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Research Papers

On the Static and Dynamic Contact Problem of an Inflated Spherical Viscoelastic Membrane

[+] Author and Article Information
Nirmal Kumar

Department of Mechanical Engineering and
Centre for Theoretical Studies,
Indian Institute of Technology Kharagpur,
Kharagpur 721302, India
e-mail: nirmal.mit@gmail.com

Anirvan DasGupta

Department of Mechanical Engineering and
Centre for Theoretical Studies,
Indian Institute of Technology Kharagpur,
Kharagpur 721302, India
e-mail: anir@mech.iitkgp.ernet.in

Contributed by the Applied Mechanics Division of ASME for publication in the JOURNAL OF APPLIED MECHANICS. Manuscript received June 5, 2015; final manuscript received August 29, 2015; published online October 1, 2015. Assoc. Editor: Nick Aravas.

J. Appl. Mech 82(12), 121010 (Oct 01, 2015) (8 pages) Paper No: JAM-15-1296; doi: 10.1115/1.4031484 History: Received June 05, 2015; Revised August 29, 2015

Inflated membrane structures, useful in vibration/shock isolation devices, terrestrial and space structures, etc., rely on the internal dissipation in the membrane for vibration attenuation. In this work, using the Christensen viscoelastic material model, we study the contact mechanics, displacement-controlled relaxation response, force-controlled creep response, dynamic contact, and energy dissipation due to oscillatory contact in an inflated spherical nonlinear viscoelastic membrane. We consider an inflated spherical membrane squeezed between two large rigid, frictionless, parallel plates. The effective stiffness and damping in the membrane–plate assembly are determined, and a phenomenological model is developed. Under oscillatory contact condition, the energy dissipation per cycle is determined. Further, using the free-vibration test, the damped natural frequency of the membrane–plate system is calculated.

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Figures

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Fig. 1

Geometry of spherical membrane before and after inflation and contact with two large rigid plates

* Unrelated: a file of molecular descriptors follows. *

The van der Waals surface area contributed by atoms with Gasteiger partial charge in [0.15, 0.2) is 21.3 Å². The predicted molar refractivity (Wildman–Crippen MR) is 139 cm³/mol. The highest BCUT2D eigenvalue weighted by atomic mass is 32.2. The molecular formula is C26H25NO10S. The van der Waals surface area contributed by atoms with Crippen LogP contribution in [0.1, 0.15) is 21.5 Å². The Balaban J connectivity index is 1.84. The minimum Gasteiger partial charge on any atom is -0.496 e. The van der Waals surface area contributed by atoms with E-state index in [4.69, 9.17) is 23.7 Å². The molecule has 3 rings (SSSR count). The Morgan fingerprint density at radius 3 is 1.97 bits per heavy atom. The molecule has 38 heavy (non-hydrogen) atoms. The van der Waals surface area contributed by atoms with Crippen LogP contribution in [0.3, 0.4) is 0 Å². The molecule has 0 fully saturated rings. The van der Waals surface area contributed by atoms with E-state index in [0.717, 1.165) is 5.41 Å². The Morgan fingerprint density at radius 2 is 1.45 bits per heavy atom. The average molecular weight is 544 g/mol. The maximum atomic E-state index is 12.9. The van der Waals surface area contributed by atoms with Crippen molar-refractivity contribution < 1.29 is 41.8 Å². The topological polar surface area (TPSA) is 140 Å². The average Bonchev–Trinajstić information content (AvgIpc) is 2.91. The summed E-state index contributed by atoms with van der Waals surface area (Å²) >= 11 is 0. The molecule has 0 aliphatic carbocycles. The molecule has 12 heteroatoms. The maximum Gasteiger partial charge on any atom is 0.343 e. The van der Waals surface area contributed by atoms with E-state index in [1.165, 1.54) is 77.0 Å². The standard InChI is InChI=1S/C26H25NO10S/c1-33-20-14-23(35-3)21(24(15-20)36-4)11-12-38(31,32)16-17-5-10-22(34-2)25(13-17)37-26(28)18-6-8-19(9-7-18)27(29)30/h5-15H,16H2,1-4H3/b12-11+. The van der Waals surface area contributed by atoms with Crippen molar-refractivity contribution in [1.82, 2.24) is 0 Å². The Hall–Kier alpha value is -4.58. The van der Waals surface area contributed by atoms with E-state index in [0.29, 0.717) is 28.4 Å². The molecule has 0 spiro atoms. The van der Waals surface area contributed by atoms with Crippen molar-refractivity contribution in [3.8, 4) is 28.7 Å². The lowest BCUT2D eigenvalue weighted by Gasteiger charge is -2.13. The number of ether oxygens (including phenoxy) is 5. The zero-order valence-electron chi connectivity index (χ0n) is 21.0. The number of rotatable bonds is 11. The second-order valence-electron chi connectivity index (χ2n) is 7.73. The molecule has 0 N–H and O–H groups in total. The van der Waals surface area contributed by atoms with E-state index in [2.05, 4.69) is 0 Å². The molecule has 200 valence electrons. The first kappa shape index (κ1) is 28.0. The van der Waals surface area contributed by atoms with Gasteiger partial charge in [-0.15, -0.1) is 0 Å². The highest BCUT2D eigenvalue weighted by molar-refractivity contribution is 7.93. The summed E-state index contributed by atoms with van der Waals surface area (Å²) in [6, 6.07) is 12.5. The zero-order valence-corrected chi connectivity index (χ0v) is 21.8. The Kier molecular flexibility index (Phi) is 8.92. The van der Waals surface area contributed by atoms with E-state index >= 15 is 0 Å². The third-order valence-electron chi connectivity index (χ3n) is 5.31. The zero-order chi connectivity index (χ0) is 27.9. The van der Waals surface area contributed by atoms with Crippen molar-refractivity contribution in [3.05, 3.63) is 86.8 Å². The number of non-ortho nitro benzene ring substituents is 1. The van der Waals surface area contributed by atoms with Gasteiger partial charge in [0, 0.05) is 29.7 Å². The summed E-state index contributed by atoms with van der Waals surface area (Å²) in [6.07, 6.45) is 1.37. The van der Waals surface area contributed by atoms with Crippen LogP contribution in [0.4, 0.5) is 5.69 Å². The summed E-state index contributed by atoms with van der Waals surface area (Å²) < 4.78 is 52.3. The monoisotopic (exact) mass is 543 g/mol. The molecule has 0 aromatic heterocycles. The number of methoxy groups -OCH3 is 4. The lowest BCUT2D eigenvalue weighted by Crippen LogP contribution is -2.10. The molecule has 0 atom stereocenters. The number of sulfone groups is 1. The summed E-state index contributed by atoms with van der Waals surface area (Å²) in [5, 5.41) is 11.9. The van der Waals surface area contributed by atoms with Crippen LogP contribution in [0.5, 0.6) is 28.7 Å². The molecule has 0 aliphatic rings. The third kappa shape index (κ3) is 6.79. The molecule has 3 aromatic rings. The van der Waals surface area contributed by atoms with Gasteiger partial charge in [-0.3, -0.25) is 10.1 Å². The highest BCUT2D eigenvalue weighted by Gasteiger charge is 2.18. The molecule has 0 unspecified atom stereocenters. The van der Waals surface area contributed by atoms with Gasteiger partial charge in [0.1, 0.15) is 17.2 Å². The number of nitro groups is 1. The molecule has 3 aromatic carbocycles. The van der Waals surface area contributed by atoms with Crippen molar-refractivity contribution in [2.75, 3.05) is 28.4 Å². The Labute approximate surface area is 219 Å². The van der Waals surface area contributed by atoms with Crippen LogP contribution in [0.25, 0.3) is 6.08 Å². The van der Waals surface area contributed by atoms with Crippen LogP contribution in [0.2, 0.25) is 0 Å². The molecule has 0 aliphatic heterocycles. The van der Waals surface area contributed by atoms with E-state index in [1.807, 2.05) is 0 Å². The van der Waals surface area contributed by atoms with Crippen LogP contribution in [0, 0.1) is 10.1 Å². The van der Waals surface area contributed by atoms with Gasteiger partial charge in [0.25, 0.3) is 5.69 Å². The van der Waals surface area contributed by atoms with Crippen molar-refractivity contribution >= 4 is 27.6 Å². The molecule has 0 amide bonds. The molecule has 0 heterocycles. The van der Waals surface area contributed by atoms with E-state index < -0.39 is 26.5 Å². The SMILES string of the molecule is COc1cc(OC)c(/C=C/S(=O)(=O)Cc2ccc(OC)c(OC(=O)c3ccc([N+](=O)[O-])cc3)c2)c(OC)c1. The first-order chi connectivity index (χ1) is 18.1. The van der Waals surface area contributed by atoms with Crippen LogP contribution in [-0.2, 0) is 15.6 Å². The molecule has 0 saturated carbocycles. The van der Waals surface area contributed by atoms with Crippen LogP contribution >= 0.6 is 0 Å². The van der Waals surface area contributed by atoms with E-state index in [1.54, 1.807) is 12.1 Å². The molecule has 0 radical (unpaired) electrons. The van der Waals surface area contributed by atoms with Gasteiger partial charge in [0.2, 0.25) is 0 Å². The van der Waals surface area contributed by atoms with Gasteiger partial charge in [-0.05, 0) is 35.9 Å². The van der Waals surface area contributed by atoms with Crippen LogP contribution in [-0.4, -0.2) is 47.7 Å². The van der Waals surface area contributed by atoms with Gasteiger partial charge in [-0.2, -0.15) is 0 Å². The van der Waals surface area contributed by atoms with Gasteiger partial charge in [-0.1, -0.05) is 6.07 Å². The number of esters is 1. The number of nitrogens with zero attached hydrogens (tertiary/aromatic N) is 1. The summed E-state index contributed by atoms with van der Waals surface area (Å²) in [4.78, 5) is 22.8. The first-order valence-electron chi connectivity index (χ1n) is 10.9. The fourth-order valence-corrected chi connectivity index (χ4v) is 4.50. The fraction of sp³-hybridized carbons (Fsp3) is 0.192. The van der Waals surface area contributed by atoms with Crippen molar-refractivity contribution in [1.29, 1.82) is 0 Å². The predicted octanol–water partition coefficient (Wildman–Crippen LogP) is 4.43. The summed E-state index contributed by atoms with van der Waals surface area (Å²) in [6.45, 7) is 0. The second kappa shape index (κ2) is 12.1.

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Fig. 2

Free-body diagram of an elementary part of the membrane in noncontacting region

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Fig. 3

Relaxation response of the membrane for C = 1

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Fig. 4

Creep response of the membrane for C = 1

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Fig. 5

Variation of (a) amplitude and (b) phase of the contact force during oscillatory motion with frequency of oscillation ω for material constant C = 1. Note that the farthest curve from the list of initial stretches λs and mean equilibrium positions y0 correspond to the first initial stretch and mean equilibrium position values, respectively.

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Fig. 6

Hysteresis cycles for material constant C = 1, equilibrium force F0=6.81, amplitude of oscillation yA=0.05, and different initial stretches and mean equilibrium position

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Fig. 7

Phenomenological model consists of nonlinear springs and damper for viscoelastic membrane–plate assembly

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Fig. 8

Comparison of the numerically calculated E0 (shown in bullet points) with the fit given in Eq. (24) (shown in lines). Note that the farthest curve from the list of values of C corresponds to the first value of degree of viscoelasticity C.

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Fig. 9

Comparison of the numerically calculated Cd (shown in bullet points) with the fit given in Eq. (25) (shown in lines)

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Fig. 10

Comparison of the numerically calculated creep response (shown in broken lines) for λs=2 with the results obtained from phenomenological model (shown in solid lines)

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Fig. 11

Comparison of the numerically determined (shown in bullet points and joined by dotted lines): (a) amplitude of oscillation and (b) phase of contact force during frequency of oscillation ω with the amplitude and phase obtained from phenomenological model (shown in lines) for degree of viscoelasticity C = 1

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Fig. 12

(a) The variation of damped natural frequency with equilibrium position for material constant C = 1 and gravitational acceleration parameter g¯=1. (b) Free vibration response of the membrane–plate system for amplitude yA = 0.05 and equilibrium position y0 = 0.5.

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Fig. 13

The variation of vibration decay timescales ξ (mean position) and ζ (amplitude) with equilibrium position for material constant C = 1 and gravitational acceleration parameter g¯=1

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